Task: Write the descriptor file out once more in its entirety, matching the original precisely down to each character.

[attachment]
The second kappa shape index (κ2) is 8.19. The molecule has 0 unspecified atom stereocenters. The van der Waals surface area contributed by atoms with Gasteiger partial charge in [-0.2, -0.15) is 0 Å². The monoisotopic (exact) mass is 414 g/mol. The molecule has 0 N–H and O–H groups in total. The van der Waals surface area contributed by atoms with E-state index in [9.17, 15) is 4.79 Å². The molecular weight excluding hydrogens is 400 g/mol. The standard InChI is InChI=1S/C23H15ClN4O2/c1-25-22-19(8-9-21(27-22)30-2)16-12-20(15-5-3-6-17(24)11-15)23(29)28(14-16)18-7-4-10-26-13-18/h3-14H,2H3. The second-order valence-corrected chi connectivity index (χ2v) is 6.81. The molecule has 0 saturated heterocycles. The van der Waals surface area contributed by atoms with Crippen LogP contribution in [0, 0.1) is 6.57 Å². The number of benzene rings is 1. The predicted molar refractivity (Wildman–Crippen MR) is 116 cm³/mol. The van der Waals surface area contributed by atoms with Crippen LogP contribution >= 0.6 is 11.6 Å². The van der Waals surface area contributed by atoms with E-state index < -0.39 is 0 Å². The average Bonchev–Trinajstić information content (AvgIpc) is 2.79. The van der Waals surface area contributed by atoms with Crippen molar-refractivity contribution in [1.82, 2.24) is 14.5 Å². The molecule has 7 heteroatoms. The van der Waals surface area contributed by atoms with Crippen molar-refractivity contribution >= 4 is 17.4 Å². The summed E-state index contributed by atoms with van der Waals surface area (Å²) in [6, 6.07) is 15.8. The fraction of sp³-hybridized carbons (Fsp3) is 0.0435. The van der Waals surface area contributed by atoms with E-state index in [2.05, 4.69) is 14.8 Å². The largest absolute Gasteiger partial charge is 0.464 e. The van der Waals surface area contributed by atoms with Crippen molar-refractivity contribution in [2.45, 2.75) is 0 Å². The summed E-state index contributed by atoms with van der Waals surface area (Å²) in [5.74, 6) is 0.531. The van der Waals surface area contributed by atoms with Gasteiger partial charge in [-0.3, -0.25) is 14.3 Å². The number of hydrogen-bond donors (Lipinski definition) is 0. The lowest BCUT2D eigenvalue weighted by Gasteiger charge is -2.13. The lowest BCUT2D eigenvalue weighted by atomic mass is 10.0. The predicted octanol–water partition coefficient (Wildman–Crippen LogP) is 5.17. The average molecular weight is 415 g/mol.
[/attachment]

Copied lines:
The second kappa shape index (κ2) is 8.19. The molecule has 0 unspecified atom stereocenters. The van der Waals surface area contributed by atoms with Gasteiger partial charge in [-0.2, -0.15) is 0 Å². The monoisotopic (exact) mass is 414 g/mol. The molecule has 0 N–H and O–H groups in total. The van der Waals surface area contributed by atoms with E-state index in [9.17, 15) is 4.79 Å². The molecular weight excluding hydrogens is 400 g/mol. The standard InChI is InChI=1S/C23H15ClN4O2/c1-25-22-19(8-9-21(27-22)30-2)16-12-20(15-5-3-6-17(24)11-15)23(29)28(14-16)18-7-4-10-26-13-18/h3-14H,2H3. The second-order valence-corrected chi connectivity index (χ2v) is 6.81. The molecule has 0 saturated heterocycles. The van der Waals surface area contributed by atoms with Crippen LogP contribution in [0, 0.1) is 6.57 Å². The number of benzene rings is 1. The predicted molar refractivity (Wildman–Crippen MR) is 116 cm³/mol. The van der Waals surface area contributed by atoms with Crippen LogP contribution >= 0.6 is 11.6 Å². The van der Waals surface area contributed by atoms with E-state index < -0.39 is 0 Å². The average Bonchev–Trinajstić information content (AvgIpc) is 2.79. The van der Waals surface area contributed by atoms with Crippen molar-refractivity contribution in [1.82, 2.24) is 14.5 Å². The molecule has 7 heteroatoms. The van der Waals surface area contributed by atoms with Crippen molar-refractivity contribution >= 4 is 17.4 Å². The summed E-state index contributed by atoms with van der Waals surface area (Å²) in [6, 6.07) is 15.8. The fraction of sp³-hybridized carbons (Fsp3) is 0.0435. The van der Waals surface area contributed by atoms with E-state index in [2.05, 4.69) is 14.8 Å². The largest absolute Gasteiger partial charge is 0.464 e. The van der Waals surface area contributed by atoms with Crippen molar-refractivity contribution in [2.45, 2.75) is 0 Å². The summed E-state index contributed by atoms with van der Waals surface area (Å²) in [5.74, 6) is 0.531. The van der Waals surface area contributed by atoms with Gasteiger partial charge in [-0.3, -0.25) is 14.3 Å². The number of hydrogen-bond donors (Lipinski definition) is 0. The lowest BCUT2D eigenvalue weighted by Gasteiger charge is -2.13. The lowest BCUT2D eigenvalue weighted by atomic mass is 10.0. The predicted octanol–water partition coefficient (Wildman–Crippen LogP) is 5.17. The average molecular weight is 415 g/mol.